Meet a Chain Maille Genius

Oct 1, 2012

While I'm relatively new to the art of chain maille jewelry, I've been making my own lampwork glass beads for the last nine years. So when I was at Bead Fest Philadelphia last month with Jewelry Making Daily's Tammy Jones, I was a little confused when she told me about an artist she saw on the show floor who made glass chain maille.

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Kim's amazing chain maille balls look lovely when used in a larger piece of jewelry, or just as a single pendant.
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Each glass chain maille ball is constructed from dozens of tiny, individual glass rings.
At first, I thought she was talking about combining traditional metal jump rings with glass in a chain maille pattern. But, no, a quick look at the pictures Tammy had snapped with her camera showed me that these rings were made from solid glass, and that the artist, Kim Edwards, fused them together in the flame.

Even though I was supposed to be in classes all the next day, my morning class ended early enough that I had some time to spend walking the show floor, and sure enough, I found Kim Edwards at her booth, Lone Tree Studio.

Kim has been making lampwork glass beads since 2003. Her glass chain maille jewelry is created with borosilicate glass, which melts at a higher temperature than the softer Italian glass, and it cools more evenly, allowing Kim enough time to link and close her glass jump rings in the flame.

Each glass ring is made individually. Some are made open, with a gap, and some are made as a closed ring. After the rings have been annealed in the kiln, Kim begins the process of linking them together in the flame before the entire piece goes back into the kiln. What fascinated me the most was that Kim creates each glass chain maille ring without a mandrel. Each ring is just eyeballed for size, but her rings are amazingly consistent in both diameter and thickness!

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Indelible, created for the International Society of Glass Beadmaker's 2012 Japan exhibit.
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Closeup of the intricate round maille work done with thousands of individual glass rings.
Kim's glass chain maille necklace, Indelible, was made for the 2012 International Society of Glass Beadmaker's exhibit in Japan, and was inspired by traditional African beadwork. Three strands of hollow chain maille, also known as round maille, were connected to a three-strand necklace clasp.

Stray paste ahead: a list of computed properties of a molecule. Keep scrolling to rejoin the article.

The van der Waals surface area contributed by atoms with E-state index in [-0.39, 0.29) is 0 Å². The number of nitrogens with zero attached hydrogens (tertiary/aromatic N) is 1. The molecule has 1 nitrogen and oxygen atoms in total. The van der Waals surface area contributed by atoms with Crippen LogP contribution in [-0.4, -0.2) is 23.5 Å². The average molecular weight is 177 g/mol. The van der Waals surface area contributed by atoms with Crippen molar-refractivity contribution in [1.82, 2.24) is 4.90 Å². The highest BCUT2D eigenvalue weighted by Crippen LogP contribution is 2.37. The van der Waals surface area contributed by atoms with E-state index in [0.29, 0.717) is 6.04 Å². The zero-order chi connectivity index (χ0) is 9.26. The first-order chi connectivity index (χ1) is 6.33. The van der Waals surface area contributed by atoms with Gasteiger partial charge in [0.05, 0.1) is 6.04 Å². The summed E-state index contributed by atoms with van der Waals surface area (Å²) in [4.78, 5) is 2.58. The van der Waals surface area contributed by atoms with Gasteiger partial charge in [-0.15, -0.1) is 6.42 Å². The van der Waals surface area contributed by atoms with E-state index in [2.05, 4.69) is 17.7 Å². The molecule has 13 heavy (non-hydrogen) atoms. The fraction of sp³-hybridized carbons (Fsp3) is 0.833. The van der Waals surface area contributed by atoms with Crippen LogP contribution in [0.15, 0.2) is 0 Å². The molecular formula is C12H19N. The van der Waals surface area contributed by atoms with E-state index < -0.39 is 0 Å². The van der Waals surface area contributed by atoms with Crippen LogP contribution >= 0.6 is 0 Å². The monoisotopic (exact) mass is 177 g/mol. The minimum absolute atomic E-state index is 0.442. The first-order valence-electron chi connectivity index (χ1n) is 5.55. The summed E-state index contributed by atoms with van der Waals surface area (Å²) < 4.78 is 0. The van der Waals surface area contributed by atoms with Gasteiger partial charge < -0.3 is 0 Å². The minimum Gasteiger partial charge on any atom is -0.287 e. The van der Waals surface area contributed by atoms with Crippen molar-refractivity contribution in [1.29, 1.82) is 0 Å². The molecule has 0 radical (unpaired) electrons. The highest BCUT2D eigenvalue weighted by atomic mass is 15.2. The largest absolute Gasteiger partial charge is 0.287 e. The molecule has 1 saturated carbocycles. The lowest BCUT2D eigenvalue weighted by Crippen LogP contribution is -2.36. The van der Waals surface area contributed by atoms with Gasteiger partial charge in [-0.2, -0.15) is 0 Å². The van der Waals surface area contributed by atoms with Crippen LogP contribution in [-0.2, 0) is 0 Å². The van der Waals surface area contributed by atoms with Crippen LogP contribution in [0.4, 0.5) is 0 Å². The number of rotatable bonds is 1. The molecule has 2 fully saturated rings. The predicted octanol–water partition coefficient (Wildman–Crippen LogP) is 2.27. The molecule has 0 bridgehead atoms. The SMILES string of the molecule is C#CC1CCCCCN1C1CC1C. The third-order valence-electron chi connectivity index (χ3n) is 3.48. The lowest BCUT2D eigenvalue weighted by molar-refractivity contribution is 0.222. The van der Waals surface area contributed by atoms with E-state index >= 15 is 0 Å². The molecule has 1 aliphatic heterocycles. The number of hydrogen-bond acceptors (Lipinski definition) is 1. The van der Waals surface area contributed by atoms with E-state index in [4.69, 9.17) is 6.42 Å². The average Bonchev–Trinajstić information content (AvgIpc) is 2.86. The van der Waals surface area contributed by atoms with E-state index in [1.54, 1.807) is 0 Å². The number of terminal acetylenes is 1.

Almost as amazing are Kim's chain maille beads. Each one is composed of dozens of tiny rings, forged and fused in the torch flame before being annealed.These lovely little glass beads are lightweight and can be incorporated into larger jewelry projects, or just hung from a chain as a pendant.

And while I don't think I'll ever make my own glass chain maille, seeing Kim's work has made me happy that I have a solid grasp on the fundamentals of making chain maille jewelry using the traditional metal jump rings. Kim's innovative and stunning glass chain maille has got me thinking about more ways to add some color to my own chain maille projects and has inspired me to keep practicing my chain maille weaves!

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Now, if you're inspired to work on your own chain maille skills after looking at all of this gorgeous chain maille made from glass, remember: using the metal jump rings is much easier. And anyone can do chain maille, especially if you have a copy of Chain Maille Jewelry Workshop by Karen Karon. Even if you're a complete beginner, you'll find all the basic information you need to get started making your own chain maille jewelry. Things like what to look for when buying metal jump rings, how to make your own jump rings, and fully illustrated instructions for dozens of chain maille weaves. Get your copy of Chain Maille Jewelry Workshop and get inspired by the ancient art of maille!

If you just can't wait to get started, Chain Maille Jewelry Workshop is also available as an instant download in the Beading Daily Shop. You can download the entire book in digital format onto your favorite desktop or laptop computer, print out the projects you want to make one at a time, and get started making chain maille jewelry in just a few minutes!

This is an especially good time to get Chain Maille Jewelry Workshop and to recognize National Breast Cancer Awareness month at the same time. I'm pleased to let you know that over the next five days, from now through 11:59 PM MST on 10/5/2012, 30% of all Beading Daily Shop proceeds will benefit the National Breast Cancer Foundation.

Bead Happy,

Jennifer


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